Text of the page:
The two main devices (symbols) in the Prickett blazon are the mascle and hind. The three main tinctures (colors) are vair, or and gules .
The bright yellow colour frequently found in coats of arms is known to heralds as Or, or sometimes simply as Gold.1Boutell’s Heraldry, J.P. Brooke-Little, Warne, (revised Edition) London 1970, P 27. Along with, argent, or silver it forms the two “metals” of heraldry – one of the guidelines of heraldic design is that silver objects should not be placed upon gold fields and vice versa 2A Complete Guide to Heraldry, A.C. Fox-Davies, Bonanza (re-print of 1909 Edition), New York, 1978, P85. The yellow colour is often associated with the Sun, and the zodiacal sign of Leo.3Understanding Signs & Symbols – Heraldry, S. Oliver & G. Croton, Quantum, London, 2013, P53.
Gules, the heraldic colour red is very popular, sometimes said to represent “Military Fortitude and Magnanimity”4The Symbolisms of Heraldry, W. Cecil Wade, George Redway, London, 1898 P36. It is usually abbreviated as gu and in the days before colour printing was shown in a system known as hatching by vertical lines 5Understanding Signs & Symbols – Heraldry, S. Oliver & G. Croton, Quantum, London, 2013, P52. Although it may look like a French word it is normally pronounced with a hard “g” and may be derived either from the Latin gula (throat) or Arabic gule (rose).6A Glossary of Terms used in British Heraldry, J.H. Parker, Oxford, 1847, P154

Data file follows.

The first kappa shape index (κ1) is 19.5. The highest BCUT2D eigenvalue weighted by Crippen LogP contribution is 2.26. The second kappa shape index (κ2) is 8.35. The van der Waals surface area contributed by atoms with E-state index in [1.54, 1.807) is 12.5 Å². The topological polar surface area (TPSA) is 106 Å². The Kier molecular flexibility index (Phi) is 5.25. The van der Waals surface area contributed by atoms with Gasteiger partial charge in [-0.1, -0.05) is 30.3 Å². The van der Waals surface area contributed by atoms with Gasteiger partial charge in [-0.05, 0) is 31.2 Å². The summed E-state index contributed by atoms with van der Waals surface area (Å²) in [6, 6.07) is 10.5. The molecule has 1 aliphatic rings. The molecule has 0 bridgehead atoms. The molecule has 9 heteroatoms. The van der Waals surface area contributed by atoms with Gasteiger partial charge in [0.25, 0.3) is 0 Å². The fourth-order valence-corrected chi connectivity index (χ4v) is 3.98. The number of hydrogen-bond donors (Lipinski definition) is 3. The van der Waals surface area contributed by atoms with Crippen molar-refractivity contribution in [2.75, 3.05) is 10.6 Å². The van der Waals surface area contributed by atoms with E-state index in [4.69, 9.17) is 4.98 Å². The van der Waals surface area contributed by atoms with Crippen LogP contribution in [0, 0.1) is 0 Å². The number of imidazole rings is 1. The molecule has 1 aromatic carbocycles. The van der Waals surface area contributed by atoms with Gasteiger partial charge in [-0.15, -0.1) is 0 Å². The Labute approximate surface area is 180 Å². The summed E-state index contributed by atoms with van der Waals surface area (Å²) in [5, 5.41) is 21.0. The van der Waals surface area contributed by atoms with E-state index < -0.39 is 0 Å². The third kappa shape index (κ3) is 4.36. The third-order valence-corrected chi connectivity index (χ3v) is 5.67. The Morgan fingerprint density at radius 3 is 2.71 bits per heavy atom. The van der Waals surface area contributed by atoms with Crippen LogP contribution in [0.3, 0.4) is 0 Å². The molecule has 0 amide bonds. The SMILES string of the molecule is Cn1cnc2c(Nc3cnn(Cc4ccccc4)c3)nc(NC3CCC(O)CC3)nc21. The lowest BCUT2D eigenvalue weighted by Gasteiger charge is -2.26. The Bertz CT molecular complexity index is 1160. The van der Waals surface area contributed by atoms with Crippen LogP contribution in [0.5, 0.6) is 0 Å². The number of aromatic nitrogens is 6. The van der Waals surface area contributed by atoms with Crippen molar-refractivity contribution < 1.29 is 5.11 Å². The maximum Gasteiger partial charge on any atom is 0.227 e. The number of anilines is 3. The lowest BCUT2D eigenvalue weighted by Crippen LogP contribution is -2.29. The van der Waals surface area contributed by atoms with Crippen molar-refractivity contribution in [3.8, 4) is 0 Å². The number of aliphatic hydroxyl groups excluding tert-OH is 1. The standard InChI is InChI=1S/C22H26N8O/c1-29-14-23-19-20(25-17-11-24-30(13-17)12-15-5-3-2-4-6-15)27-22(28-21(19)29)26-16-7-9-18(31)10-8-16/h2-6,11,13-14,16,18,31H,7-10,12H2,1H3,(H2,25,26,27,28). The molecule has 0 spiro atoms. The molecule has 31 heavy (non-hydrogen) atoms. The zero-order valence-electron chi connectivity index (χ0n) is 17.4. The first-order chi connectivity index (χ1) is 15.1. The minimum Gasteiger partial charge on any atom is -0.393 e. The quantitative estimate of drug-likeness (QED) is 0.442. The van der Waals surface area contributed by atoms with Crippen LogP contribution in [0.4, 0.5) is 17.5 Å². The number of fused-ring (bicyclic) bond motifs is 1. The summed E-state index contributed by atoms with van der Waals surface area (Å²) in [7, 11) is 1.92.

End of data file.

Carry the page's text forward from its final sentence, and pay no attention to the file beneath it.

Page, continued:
The mascle is a close relative of the lozenge or diamond shape, but with the centre cut away revealing the background underneath. 7A Glossary of Terms used in British Heraldry, J.H. Parker, Oxford, 1894, Entry:Mascle. Guillim, writing in the 17th century reckoned the mascle to represent the mesh of a net, being the biblical symbol for “persuasion, whereby men are induced to virtue and verity”. 8A Display of Heraldry, J. Guillim, Blome, London, 1679, P234
Many different forms of the deer, hart, roe-buck and other appear in rolls of arms, though often of similar appearance. The precise choice of animal possibly being a reference to the family name. 9A Glossary of Terms used in British Heraldry, J.H. Parker, Oxford, 1894, Entry:Deer If there is any symbology intended it is probably that of enjoyment of the hunt, deer in all its form being a popular prey. 10The Symbolisms of Heraldry, W. Cecil Wade, George Redway, London, 1898 P30